- Who will have the authority to make policy decisions (these vary depending upon the type of life insurance used)
Who will pay the premiums?
A closely held business (hereafter “employer”), can pay the entire premium pursuant to a split dollar arrangement.
The employee (employee, shareholder, member, partner is referred to collectively hereafter as “employee”) may either pay nothing for the insurance or may pay a portion of it that relates to that portion of benefits received by the employee.
For example, a common arrangement is for the employee to pay the cost of term insurance relative to the policy and if the policy is permanent life insurance, such as a cash value life insurance policy OR indexed universal life, the cost of term may be substantially less than the actual cost paid by the employer. This is one reason, among many, that we tend to favor whole life vs term life insurance.
The total costs are usually estimated for IRS purposes by using the Table 2001 annual renewable term rates or the insurer’s alternative qualifying term rates. Under these kinds of arrangements, the employer pays the balance of the premiums.
Another less common approach is for the employer to pay up to the amount of the increase of the cash value in a given year. This kind of arrangement would dictate lesser costs in the early years and higher costs as the policy matures and benefits accrue to both employer and employee.
Generally, the logic for these kinds of arrangements are that the employer retains the benefit of the cash value accrual in the policy and is assigned a portion of the death benefit to cover premium costs.
Who will have access to the cash values?
A split dollar plan must address who will have access to the cash value that accrues in a permanent life insurance policy. For example, an employer could be entitled to receive the greater of the premiums actually paid OR the cash surrender value of the policy. Another possibility is for the employer to receive back only the premiums advanced and the employee to receive the cash value in excess of this amount (the equity in the policy).
Who will be the beneficiary of the death benefit?
When determining who will have access to the cash value, it is important to identify the various goal of the split dollar plan and these are summarized in the questions of death benefit and control over the policy. For example, is the goal to provide the use of cash value to the employee during his/her lifetime as an incentive (golden handcuffs). Structuring the life insurance on a key person in such a way as to incentivize the key person to remain at the business until fully vested in the life insurance policy is a fantastic way to promote strong employee loyalty.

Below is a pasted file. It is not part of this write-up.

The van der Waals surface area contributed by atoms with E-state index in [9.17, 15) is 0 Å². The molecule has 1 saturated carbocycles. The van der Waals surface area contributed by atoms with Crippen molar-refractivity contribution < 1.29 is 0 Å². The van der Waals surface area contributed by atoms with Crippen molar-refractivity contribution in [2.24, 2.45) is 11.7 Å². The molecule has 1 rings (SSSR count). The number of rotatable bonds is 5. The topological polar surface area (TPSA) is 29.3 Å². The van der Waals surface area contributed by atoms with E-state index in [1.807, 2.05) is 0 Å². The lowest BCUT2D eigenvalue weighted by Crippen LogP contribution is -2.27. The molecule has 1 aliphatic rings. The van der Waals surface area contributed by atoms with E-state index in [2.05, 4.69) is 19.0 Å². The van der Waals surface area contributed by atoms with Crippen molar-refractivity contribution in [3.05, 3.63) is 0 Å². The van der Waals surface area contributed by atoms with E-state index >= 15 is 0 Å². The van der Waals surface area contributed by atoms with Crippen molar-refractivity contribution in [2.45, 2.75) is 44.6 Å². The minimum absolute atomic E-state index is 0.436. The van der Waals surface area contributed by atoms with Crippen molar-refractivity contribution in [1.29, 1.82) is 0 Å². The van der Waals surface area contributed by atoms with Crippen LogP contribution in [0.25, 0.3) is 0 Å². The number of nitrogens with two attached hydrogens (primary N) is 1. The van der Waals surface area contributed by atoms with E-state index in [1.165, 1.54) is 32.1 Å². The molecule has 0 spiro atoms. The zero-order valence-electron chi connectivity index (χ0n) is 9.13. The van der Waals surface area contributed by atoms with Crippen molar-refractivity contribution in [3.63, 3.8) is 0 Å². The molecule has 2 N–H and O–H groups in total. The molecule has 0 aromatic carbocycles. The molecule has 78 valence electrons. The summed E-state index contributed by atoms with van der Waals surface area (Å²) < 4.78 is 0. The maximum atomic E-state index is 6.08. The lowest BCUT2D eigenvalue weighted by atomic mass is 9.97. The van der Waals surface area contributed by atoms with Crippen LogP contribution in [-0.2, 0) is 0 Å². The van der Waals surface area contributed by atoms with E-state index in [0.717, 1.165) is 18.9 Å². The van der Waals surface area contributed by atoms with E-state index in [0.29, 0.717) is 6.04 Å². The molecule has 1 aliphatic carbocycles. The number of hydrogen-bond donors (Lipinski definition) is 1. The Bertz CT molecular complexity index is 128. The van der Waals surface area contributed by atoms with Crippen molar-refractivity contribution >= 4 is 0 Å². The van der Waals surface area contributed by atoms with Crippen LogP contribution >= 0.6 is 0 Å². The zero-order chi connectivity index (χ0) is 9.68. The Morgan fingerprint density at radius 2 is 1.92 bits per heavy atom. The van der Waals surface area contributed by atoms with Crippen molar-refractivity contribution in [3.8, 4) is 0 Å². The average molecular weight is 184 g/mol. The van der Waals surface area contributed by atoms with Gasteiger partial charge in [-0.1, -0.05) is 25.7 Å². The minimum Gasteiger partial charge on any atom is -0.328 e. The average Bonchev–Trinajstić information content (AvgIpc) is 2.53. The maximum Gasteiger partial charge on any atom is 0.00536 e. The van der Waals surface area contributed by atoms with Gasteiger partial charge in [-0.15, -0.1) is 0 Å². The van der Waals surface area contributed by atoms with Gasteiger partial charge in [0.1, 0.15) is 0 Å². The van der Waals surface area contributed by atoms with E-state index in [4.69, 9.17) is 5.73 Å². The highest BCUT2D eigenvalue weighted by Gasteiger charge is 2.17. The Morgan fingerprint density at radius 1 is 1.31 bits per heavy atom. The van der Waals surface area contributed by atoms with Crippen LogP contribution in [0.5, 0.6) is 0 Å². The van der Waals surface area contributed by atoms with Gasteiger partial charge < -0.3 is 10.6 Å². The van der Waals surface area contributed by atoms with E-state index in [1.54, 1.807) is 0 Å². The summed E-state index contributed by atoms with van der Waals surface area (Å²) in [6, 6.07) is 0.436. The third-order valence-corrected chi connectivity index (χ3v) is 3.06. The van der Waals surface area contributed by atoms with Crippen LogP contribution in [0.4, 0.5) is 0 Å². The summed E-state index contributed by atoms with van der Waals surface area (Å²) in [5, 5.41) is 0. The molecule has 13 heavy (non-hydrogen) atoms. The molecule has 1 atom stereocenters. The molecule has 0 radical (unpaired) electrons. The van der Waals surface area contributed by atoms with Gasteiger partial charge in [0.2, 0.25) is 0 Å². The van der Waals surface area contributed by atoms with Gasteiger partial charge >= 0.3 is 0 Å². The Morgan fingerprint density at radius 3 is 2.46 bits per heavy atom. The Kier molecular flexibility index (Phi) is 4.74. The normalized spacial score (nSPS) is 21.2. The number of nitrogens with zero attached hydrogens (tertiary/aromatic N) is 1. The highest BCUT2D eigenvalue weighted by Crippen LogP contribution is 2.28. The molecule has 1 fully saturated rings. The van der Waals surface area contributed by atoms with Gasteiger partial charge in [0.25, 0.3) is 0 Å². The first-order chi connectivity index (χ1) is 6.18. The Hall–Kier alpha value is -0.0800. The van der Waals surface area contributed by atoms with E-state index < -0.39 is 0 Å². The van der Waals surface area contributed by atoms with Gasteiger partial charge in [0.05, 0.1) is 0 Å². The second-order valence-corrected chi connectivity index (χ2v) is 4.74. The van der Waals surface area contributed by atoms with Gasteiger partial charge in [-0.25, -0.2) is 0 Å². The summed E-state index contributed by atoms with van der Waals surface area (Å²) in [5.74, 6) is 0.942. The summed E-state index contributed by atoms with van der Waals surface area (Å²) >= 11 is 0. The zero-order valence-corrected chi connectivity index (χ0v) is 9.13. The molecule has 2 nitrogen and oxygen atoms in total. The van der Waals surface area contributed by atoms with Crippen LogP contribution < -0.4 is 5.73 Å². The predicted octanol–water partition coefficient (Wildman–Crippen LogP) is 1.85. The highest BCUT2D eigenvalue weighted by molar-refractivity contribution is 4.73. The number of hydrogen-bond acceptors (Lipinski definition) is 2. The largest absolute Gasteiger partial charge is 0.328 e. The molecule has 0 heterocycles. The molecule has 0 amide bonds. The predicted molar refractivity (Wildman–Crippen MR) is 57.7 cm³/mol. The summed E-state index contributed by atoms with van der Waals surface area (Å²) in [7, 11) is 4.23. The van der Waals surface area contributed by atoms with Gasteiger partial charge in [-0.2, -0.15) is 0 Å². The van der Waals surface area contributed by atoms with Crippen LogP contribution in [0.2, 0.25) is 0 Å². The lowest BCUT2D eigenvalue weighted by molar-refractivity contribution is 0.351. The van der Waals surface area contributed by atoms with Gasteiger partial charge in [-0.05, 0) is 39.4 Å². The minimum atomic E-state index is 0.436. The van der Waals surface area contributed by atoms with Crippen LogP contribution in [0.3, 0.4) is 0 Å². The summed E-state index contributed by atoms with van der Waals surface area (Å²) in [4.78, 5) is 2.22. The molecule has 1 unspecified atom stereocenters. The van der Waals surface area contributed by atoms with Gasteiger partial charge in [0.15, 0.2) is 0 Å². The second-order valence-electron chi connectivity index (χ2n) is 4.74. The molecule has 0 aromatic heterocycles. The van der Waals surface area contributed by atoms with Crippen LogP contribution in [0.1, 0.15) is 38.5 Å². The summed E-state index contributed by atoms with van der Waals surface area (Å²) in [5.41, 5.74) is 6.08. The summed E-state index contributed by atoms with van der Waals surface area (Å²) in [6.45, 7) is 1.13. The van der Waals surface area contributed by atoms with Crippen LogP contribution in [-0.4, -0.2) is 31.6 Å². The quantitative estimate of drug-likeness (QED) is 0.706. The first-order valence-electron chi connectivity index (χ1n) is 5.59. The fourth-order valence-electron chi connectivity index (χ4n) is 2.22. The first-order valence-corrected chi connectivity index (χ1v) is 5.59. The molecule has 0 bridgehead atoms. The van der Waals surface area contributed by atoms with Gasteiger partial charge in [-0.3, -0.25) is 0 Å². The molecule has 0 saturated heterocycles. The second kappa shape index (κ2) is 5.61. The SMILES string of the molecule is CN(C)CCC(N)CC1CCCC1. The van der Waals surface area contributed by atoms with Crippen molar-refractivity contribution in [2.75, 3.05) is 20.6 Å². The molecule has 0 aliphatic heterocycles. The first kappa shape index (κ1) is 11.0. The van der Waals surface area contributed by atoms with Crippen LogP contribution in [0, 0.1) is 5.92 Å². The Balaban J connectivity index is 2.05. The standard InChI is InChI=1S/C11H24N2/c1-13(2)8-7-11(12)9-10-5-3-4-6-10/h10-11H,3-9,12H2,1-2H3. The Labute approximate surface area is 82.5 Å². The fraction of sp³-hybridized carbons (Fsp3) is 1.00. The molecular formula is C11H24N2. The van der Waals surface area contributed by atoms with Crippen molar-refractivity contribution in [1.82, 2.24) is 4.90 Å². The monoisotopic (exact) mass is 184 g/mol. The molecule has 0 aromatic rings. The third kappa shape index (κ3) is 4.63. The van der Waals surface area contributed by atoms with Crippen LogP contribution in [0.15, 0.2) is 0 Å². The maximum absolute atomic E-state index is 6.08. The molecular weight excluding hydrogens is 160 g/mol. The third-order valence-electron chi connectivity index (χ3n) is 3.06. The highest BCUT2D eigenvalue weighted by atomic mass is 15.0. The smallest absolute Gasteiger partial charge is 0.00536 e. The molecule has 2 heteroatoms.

Alternatively, the goal may be to provide an accruing death benefit to protect the employee’s loved ones and/or the employer, while reserving the right of the employer to use the cash value as a source of business funding. Choosing this route provides an alternative source of liquidity for the business, which may provide a safety net for smaller businesses engaged in a high growth phase where cash is scarce and margins are tight.
Who will have the authority to make policy decisions?
Other contractual issues to be addressed include who will make the policy decisions. A key decision that relates to who has the right to use the cash value is who pays the interest on policy loans. Typically, this will fall onto the party who is responsible for taking out the loan. However, policy loans can be another incentive an employer uses to maintain the loyalty of a key employee, particularly if the split dollar plan requires any policy loan to be repaid if the employee has not been with the company for the requisite amount of time.
Additional decision making questions, which do not apply to cash value life insurance policies, may apply to universal life policies such as how much premium will be paid on the policy, and, if the policy is a variable policy, who authorizes the specific investment decisions on the policy. It is due to the issues that may arise concerning these kinds of universal policies that we do not consider them optimal for split dollar strategies.
Two Ways to Structure Split Dollar Plans
There are two primary ways that a split dollar plan is structured which are:
- The endorsement approach; and
- The collateral assignment approach
The endorsement approach allows the employer the benefit of retaining ownership of the life insurance policy.
Under this approach, the employer owns the policy and pays the premiums AND endorses to the employee the portion of the death benefit that is in excess of the greater of the premiums paid or cash value of the policy. This approach is sometimes referred to as an “economic benefit” approach which is discussed in more detail below because the employee is only taxed based on the economic benefit that he/she receives.